# How to actuate 24V solenoids from 3.6V batteries

I want to build a battery-powered device that actuates a 24 V solenoid when a button is pressed. How could I power it from a 18650-sized lithium-ion cell? It should work down to about 3 V, when it's nearly flat. Or I could put two cells in series, if necessary.

In my case, the the solenoid seems to be rated at 900 mA, since its coil resistance is 26.6 Ω measured with a multimeter. Only a short pulse is required; there's no need for a hold current.

I'd like to keep the device small, cheap, and robust. If I got a little boost regulator module rated for 30 V / 1 A output, is there any chance it would work from 3 V (or 6 V)? An input current of at least 7.2 A (or 3.6 A) seems like a lot, for both the regulator and the battery.

I could slowly charge capacitors to 24 V (or even 30 V). But I've already experimented with it using a 20 V supply (which IS enough for the solenoid). At that voltage, 6000 µF wasn't enough to actuate the solenoid, but 7500 µF worked. The capacitor bank was annoyingly large though.

My favorite idea is this: build up a current of 900 mA (or more) in a coil and let that discharge into the solenoid. Could this work? It would have to be a big enough coil to power the solenoid long enough for it to actuate. Or would there be sparks or something because the current in the solenoid coil needs time to ramp up from 0? I have included a schematic below (ignore the coil values). A logic circuit would close both switches first, and very soon after that, open SW2.

• Few solenoids require that sort of power. If it's not HUGE it is probably AC rated and the DC resistance is not what sets current. Try it on 24V with various series resistors or a variable supply and find the real DC turn on voltage. Datasheet? Aug 31, 2014 at 12:32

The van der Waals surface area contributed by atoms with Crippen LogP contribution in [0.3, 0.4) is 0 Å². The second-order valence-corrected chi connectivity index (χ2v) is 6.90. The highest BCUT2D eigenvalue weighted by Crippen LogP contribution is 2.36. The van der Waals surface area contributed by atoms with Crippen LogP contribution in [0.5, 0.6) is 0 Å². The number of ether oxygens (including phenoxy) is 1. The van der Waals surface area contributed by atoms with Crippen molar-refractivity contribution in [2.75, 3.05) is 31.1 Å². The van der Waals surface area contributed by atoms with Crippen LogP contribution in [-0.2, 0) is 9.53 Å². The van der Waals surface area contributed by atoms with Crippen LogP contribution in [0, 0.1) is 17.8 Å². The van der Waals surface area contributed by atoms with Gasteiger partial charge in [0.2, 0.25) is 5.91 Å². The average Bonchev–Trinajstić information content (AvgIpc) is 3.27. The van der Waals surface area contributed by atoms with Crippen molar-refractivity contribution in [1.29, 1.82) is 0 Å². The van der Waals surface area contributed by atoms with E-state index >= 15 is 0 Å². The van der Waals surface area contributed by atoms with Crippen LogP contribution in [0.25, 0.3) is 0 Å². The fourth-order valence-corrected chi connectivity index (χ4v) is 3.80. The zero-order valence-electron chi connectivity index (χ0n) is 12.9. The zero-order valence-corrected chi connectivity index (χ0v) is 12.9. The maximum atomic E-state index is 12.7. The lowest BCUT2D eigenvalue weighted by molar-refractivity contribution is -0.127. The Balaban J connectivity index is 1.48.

You want to power a 24V 900ma solenoid (21.6W) from a battery rated at 3.7V 3.4AH (12.58WH)? You could build a charge pump to make 24V from 3..3.7V, but (a) your battery certainly won't last very long between charges, and (b) you should expect significant losses from the charge pump, so your battery should be expected to last an even shorter time between charges.

Your thought of storing energy in a coil would consume a lot of extra energy, too, and as @JohnD pointed out would give you unpredictably high voltage spikes.

• I agree the capacitor is the way to go. I think we use energy conservation to guesstimate the recharge time. He needs 7500uF at 24 V ~about 2 Joules... then pick a battery current. I wonder if you could make a Cockroft-Walton type thing, but replace the diodes with fets driving them alternately? Aug 31, 2014 at 16:15
• Note that I just want to quickly flick the solenoid, so a short pulse of power is enough. I've edited the question to mention this. I'd expect to get enough juice for hundreds of pulses from that battery.And in my tests with the capacitor bank, they didn't get fully emptied but still had a few volts in them after a manual button push. With a short pulse I'd expect them to retain at least 12 volts, so that helps. Aug 31, 2014 at 20:28
• @Rennex... OK, I feel a lot better about that - with very brief pulses, your battery should last a lot longer than if run continuous. A charge pump would be a good way to go - you'd be drawing power similarly to the way a good photoflash would draw power (they often pump up from <10V to >4KV). Aug 31, 2014 at 20:35

This page has a great example and schematic for charging up a capacitor to trigger a 24v solenoid: http://rayshobby.net/minty-water-valve-controller

It looks like he used a 3.6v battery and a 2200uF capacitor.

The schematic from his post:

And out of curiosity, what did you end up doing?

You can't change the current in in inductor instantaneously, so your idea will result in the voltage on the solenoid flying to very high levels, likely high enough to cause insulation breakdown and/or arcing somewhere. (Probably the switch, and would likely damage the contacts.)

The boost converter idea would work if you could get a battery that could support the large input current.

Otherwise the capacitor bank, or a redesigned solenoid would seem to be the best alternatives.